– A provision in the Acts Interpretation Act defines “ Australia” to be any place within the Commonwealth. If I should be of opinion, on looking into the matter, although I do not think it is at all likely, that that is not sufficient, I shall consider the point when I am going through the definitions.
Amendment agreed to.
Clause, as amended, agreed to.
The master or owner of every coasting ship shall at prescribed ports deliver to the collector as prescribed particulars of all cargo consisting of Australian produce or manufactures then on board his ship.
– I move -
That the words “consisting of Australian produce or manufactures “ be omitted.
That provision would be exceedingly difficult of fulfilment, and it would really limit the information which the Customs authorities would have the power of asking for. Without these words, the clause in every way would be stronger for the Customs and much easier for the captain.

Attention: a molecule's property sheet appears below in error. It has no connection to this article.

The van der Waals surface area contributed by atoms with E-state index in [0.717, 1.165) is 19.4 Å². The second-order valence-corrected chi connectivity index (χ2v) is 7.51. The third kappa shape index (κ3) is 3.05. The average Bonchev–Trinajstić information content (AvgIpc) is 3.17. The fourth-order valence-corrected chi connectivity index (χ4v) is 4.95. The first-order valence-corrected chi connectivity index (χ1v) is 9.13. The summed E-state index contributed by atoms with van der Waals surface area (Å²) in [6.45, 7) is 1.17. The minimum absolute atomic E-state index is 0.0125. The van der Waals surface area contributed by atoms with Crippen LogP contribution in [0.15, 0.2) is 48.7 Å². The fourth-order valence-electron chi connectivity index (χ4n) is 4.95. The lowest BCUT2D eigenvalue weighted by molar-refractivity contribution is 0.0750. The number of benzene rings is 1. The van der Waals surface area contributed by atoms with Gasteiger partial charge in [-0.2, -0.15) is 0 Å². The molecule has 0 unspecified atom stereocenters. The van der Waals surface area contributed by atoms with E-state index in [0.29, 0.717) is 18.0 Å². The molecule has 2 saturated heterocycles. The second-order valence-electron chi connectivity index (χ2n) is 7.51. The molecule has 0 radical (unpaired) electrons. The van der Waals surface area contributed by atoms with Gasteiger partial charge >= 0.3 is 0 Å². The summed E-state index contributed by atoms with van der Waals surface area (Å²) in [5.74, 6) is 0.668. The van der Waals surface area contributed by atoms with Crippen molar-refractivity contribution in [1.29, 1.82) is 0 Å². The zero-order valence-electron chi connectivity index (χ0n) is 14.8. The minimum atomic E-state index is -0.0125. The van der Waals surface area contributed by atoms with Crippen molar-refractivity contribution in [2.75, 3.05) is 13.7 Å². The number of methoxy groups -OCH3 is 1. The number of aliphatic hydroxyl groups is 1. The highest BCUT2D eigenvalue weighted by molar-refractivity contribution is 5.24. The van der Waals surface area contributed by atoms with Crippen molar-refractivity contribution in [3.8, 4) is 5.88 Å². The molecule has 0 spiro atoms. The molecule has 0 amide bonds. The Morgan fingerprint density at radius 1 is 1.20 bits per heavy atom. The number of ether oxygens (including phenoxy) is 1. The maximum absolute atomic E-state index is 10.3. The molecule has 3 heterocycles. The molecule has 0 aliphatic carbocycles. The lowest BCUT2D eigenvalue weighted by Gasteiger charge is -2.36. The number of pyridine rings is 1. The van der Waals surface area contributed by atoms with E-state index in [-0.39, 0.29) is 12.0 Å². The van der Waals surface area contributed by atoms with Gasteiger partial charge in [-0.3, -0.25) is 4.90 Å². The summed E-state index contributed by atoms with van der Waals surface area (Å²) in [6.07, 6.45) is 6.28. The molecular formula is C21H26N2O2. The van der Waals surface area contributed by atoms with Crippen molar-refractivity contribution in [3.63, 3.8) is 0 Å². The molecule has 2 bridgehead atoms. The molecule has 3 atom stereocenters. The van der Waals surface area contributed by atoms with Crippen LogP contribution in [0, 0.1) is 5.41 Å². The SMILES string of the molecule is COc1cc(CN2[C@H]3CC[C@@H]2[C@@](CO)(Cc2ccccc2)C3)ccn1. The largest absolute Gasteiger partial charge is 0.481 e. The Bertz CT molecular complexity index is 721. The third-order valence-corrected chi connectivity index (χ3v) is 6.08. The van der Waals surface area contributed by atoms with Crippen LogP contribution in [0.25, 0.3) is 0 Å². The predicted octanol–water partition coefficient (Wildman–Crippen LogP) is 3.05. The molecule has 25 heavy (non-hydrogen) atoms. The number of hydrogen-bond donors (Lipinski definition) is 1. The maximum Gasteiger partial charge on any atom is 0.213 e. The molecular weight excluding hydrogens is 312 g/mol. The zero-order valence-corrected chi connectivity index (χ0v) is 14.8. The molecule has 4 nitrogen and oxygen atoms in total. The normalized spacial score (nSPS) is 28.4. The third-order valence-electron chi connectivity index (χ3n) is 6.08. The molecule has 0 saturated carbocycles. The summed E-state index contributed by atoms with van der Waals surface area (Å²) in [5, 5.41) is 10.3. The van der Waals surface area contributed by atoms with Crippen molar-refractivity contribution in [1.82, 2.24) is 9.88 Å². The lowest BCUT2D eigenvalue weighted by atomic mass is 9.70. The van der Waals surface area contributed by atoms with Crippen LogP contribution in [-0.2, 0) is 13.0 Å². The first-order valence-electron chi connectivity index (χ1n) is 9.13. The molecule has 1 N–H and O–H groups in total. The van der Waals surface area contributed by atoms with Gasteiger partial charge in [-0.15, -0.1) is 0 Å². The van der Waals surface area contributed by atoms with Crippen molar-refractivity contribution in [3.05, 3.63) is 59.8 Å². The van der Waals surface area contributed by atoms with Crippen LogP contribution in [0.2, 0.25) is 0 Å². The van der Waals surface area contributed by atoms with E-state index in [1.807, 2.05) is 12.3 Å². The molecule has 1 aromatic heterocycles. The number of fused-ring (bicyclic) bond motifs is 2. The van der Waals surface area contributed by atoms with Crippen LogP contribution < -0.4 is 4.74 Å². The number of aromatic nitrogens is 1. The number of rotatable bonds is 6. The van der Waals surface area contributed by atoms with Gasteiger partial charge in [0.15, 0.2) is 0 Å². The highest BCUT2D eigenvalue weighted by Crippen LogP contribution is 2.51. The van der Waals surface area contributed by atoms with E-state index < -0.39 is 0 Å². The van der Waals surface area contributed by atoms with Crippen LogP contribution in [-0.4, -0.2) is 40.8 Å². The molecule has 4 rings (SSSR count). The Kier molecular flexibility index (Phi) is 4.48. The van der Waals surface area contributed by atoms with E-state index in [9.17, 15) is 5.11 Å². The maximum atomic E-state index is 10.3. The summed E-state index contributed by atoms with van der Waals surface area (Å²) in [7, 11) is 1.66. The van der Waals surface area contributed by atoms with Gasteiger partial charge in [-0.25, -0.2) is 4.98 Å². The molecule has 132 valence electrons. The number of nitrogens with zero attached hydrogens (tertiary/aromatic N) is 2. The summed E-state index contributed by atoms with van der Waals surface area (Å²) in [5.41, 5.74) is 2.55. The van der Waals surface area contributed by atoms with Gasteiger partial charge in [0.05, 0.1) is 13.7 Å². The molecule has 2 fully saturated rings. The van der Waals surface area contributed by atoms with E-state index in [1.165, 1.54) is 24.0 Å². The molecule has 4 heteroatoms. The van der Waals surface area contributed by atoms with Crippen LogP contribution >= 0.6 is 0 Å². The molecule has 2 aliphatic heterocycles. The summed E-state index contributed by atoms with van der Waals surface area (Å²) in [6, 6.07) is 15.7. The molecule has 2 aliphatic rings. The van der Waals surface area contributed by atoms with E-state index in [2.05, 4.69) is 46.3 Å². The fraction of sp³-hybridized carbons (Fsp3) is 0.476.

– No doubt in one sense it would be quite sufficient for the Customs authorities to have a manifest or an account of all the goods without distinguishing them. But it would be very useful and essential for our statistical purposes to have this division made. It would impose no additional trouble on the owner of the goods or the ship-master, and certainly it would be very beneficial for the Commonwealth to have a record in this way. I take it that the manifest will show what the captain has on board his vessel.
– It will show the goods, but not where they were produced.
– Probably he will know what they are.
– Supposing that it is potted meat, it will not be stated on the manifest whether it is Australian or imported.
– Supposing that a captain takes in a cargo of potted meat at Rockhampton,. I should think he would not assume that it came from America. There is really no practical difficulty in carrying it out. It will be an exceedingly useful collection of statistics for the purpose of the Commonwealth.